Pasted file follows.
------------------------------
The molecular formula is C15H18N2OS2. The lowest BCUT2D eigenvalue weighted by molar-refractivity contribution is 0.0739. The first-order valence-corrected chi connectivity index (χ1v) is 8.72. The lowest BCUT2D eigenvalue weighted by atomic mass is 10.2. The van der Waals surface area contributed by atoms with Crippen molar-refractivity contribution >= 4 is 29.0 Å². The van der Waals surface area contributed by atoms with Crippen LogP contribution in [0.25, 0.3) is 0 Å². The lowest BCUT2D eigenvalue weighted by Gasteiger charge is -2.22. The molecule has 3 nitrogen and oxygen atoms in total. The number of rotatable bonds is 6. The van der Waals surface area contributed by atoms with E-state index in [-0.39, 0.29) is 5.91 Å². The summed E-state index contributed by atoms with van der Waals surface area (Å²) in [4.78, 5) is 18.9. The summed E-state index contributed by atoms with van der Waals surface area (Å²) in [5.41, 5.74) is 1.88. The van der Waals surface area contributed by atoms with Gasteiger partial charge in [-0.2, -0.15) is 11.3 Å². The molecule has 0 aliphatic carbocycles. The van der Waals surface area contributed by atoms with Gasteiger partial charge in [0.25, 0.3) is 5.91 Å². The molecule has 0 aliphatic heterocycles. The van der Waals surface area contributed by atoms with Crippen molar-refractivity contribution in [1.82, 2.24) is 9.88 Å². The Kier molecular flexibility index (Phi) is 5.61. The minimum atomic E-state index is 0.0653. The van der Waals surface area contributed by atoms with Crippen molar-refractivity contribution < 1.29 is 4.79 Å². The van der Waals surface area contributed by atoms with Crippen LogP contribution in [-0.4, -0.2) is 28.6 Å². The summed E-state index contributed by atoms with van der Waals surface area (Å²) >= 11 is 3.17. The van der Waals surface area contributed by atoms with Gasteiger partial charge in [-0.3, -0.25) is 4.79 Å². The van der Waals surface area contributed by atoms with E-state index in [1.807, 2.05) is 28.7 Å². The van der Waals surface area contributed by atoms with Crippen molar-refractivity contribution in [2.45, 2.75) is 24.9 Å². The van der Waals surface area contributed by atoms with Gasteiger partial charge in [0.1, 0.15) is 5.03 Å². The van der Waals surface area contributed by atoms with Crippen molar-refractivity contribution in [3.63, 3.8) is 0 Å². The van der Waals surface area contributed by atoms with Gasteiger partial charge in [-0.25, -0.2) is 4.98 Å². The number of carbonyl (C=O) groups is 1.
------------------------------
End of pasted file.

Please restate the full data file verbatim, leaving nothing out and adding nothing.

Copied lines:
The molecular formula is C15H18N2OS2. The lowest BCUT2D eigenvalue weighted by molar-refractivity contribution is 0.0739. The first-order valence-corrected chi connectivity index (χ1v) is 8.72. The lowest BCUT2D eigenvalue weighted by atomic mass is 10.2. The van der Waals surface area contributed by atoms with Crippen molar-refractivity contribution >= 4 is 29.0 Å². The van der Waals surface area contributed by atoms with Crippen LogP contribution in [0.25, 0.3) is 0 Å². The lowest BCUT2D eigenvalue weighted by Gasteiger charge is -2.22. The molecule has 3 nitrogen and oxygen atoms in total. The number of rotatable bonds is 6. The van der Waals surface area contributed by atoms with E-state index in [-0.39, 0.29) is 5.91 Å². The summed E-state index contributed by atoms with van der Waals surface area (Å²) in [4.78, 5) is 18.9. The summed E-state index contributed by atoms with van der Waals surface area (Å²) in [5.41, 5.74) is 1.88. The van der Waals surface area contributed by atoms with Gasteiger partial charge in [-0.2, -0.15) is 11.3 Å². The molecule has 0 aliphatic carbocycles. The van der Waals surface area contributed by atoms with Gasteiger partial charge in [0.25, 0.3) is 5.91 Å². The molecule has 0 aliphatic heterocycles. The van der Waals surface area contributed by atoms with Crippen molar-refractivity contribution in [1.82, 2.24) is 9.88 Å². The Kier molecular flexibility index (Phi) is 5.61. The minimum atomic E-state index is 0.0653. The van der Waals surface area contributed by atoms with Crippen molar-refractivity contribution < 1.29 is 4.79 Å². The van der Waals surface area contributed by atoms with Crippen LogP contribution in [-0.4, -0.2) is 28.6 Å². The summed E-state index contributed by atoms with van der Waals surface area (Å²) >= 11 is 3.17. The van der Waals surface area contributed by atoms with Gasteiger partial charge in [-0.3, -0.25) is 4.79 Å². The van der Waals surface area contributed by atoms with E-state index in [1.807, 2.05) is 28.7 Å². The van der Waals surface area contributed by atoms with Crippen molar-refractivity contribution in [2.45, 2.75) is 24.9 Å². The van der Waals surface area contributed by atoms with Gasteiger partial charge in [0.1, 0.15) is 5.03 Å². The van der Waals surface area contributed by atoms with Crippen molar-refractivity contribution in [3.63, 3.8) is 0 Å². The van der Waals surface area contributed by atoms with Gasteiger partial charge in [-0.25, -0.2) is 4.98 Å². The number of carbonyl (C=O) groups is 1.